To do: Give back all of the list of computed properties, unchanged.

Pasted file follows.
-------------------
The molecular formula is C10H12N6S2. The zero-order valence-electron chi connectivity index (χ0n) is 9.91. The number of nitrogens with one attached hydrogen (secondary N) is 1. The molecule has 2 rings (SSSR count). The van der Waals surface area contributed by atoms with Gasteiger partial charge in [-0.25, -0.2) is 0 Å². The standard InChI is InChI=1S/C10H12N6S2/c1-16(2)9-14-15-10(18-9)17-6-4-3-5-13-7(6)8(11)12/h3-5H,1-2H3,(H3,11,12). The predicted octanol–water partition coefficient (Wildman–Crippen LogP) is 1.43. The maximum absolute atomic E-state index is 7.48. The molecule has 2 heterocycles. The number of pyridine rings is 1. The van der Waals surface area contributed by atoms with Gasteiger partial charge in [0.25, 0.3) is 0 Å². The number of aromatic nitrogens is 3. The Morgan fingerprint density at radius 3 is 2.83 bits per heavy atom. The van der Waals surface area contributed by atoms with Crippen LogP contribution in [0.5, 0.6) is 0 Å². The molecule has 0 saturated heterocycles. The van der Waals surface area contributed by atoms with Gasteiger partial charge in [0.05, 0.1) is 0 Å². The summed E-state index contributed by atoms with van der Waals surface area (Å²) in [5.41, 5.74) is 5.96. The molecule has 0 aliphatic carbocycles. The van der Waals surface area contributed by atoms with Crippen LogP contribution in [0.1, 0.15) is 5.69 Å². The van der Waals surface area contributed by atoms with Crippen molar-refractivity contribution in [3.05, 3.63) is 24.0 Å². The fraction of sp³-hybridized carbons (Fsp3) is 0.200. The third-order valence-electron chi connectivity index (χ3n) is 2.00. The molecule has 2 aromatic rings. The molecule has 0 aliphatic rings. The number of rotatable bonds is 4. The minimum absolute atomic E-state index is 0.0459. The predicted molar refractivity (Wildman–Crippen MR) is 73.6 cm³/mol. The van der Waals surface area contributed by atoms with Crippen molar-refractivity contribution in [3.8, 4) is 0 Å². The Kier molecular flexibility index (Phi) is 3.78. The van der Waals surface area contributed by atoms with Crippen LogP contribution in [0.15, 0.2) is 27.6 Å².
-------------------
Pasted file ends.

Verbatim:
The molecular formula is C10H12N6S2. The zero-order valence-electron chi connectivity index (χ0n) is 9.91. The number of nitrogens with one attached hydrogen (secondary N) is 1. The molecule has 2 rings (SSSR count). The van der Waals surface area contributed by atoms with Gasteiger partial charge in [-0.25, -0.2) is 0 Å². The standard InChI is InChI=1S/C10H12N6S2/c1-16(2)9-14-15-10(18-9)17-6-4-3-5-13-7(6)8(11)12/h3-5H,1-2H3,(H3,11,12). The predicted octanol–water partition coefficient (Wildman–Crippen LogP) is 1.43. The maximum absolute atomic E-state index is 7.48. The molecule has 2 heterocycles. The number of pyridine rings is 1. The van der Waals surface area contributed by atoms with Gasteiger partial charge in [0.25, 0.3) is 0 Å². The number of aromatic nitrogens is 3. The Morgan fingerprint density at radius 3 is 2.83 bits per heavy atom. The van der Waals surface area contributed by atoms with Crippen LogP contribution in [0.5, 0.6) is 0 Å². The molecule has 0 saturated heterocycles. The van der Waals surface area contributed by atoms with Gasteiger partial charge in [0.05, 0.1) is 0 Å². The summed E-state index contributed by atoms with van der Waals surface area (Å²) in [5.41, 5.74) is 5.96. The molecule has 0 aliphatic carbocycles. The van der Waals surface area contributed by atoms with Crippen LogP contribution in [0.1, 0.15) is 5.69 Å². The van der Waals surface area contributed by atoms with Crippen molar-refractivity contribution in [3.05, 3.63) is 24.0 Å². The fraction of sp³-hybridized carbons (Fsp3) is 0.200. The third-order valence-electron chi connectivity index (χ3n) is 2.00. The molecule has 2 aromatic rings. The molecule has 0 aliphatic rings. The number of rotatable bonds is 4. The minimum absolute atomic E-state index is 0.0459. The predicted molar refractivity (Wildman–Crippen MR) is 73.6 cm³/mol. The van der Waals surface area contributed by atoms with Crippen molar-refractivity contribution in [3.8, 4) is 0 Å². The Kier molecular flexibility index (Phi) is 3.78. The van der Waals surface area contributed by atoms with Crippen LogP contribution in [0.15, 0.2) is 27.6 Å².